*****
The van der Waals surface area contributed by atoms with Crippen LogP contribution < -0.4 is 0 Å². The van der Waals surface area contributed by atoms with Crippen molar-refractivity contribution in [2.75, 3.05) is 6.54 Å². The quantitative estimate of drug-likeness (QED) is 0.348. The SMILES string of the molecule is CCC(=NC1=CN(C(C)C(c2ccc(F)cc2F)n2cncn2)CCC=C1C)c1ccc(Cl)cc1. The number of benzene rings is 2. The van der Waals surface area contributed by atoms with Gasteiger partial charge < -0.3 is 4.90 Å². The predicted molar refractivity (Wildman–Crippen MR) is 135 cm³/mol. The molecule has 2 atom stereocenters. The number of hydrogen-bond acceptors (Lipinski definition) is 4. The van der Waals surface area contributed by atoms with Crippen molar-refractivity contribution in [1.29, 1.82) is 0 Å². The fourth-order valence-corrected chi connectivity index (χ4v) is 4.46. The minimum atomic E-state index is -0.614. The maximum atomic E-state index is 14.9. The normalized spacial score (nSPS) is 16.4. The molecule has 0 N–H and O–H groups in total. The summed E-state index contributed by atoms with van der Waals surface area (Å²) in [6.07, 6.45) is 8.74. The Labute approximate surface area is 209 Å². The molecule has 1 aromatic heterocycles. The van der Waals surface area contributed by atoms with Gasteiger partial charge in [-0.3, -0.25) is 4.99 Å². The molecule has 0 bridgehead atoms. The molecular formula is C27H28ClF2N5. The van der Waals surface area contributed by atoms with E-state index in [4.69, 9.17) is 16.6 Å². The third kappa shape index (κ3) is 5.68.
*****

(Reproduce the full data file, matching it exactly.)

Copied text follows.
The van der Waals surface area contributed by atoms with Crippen LogP contribution < -0.4 is 0 Å². The van der Waals surface area contributed by atoms with Crippen molar-refractivity contribution in [2.75, 3.05) is 6.54 Å². The quantitative estimate of drug-likeness (QED) is 0.348. The SMILES string of the molecule is CCC(=NC1=CN(C(C)C(c2ccc(F)cc2F)n2cncn2)CCC=C1C)c1ccc(Cl)cc1. The number of benzene rings is 2. The van der Waals surface area contributed by atoms with Gasteiger partial charge < -0.3 is 4.90 Å². The predicted molar refractivity (Wildman–Crippen MR) is 135 cm³/mol. The molecule has 2 atom stereocenters. The number of hydrogen-bond acceptors (Lipinski definition) is 4. The van der Waals surface area contributed by atoms with Crippen molar-refractivity contribution in [1.29, 1.82) is 0 Å². The fourth-order valence-corrected chi connectivity index (χ4v) is 4.46. The minimum atomic E-state index is -0.614. The maximum atomic E-state index is 14.9. The normalized spacial score (nSPS) is 16.4. The molecule has 0 N–H and O–H groups in total. The summed E-state index contributed by atoms with van der Waals surface area (Å²) in [6.07, 6.45) is 8.74. The Labute approximate surface area is 209 Å². The molecule has 1 aromatic heterocycles. The van der Waals surface area contributed by atoms with Gasteiger partial charge in [-0.3, -0.25) is 4.99 Å². The molecule has 0 bridgehead atoms. The molecular formula is C27H28ClF2N5. The van der Waals surface area contributed by atoms with E-state index in [4.69, 9.17) is 16.6 Å². The third kappa shape index (κ3) is 5.68.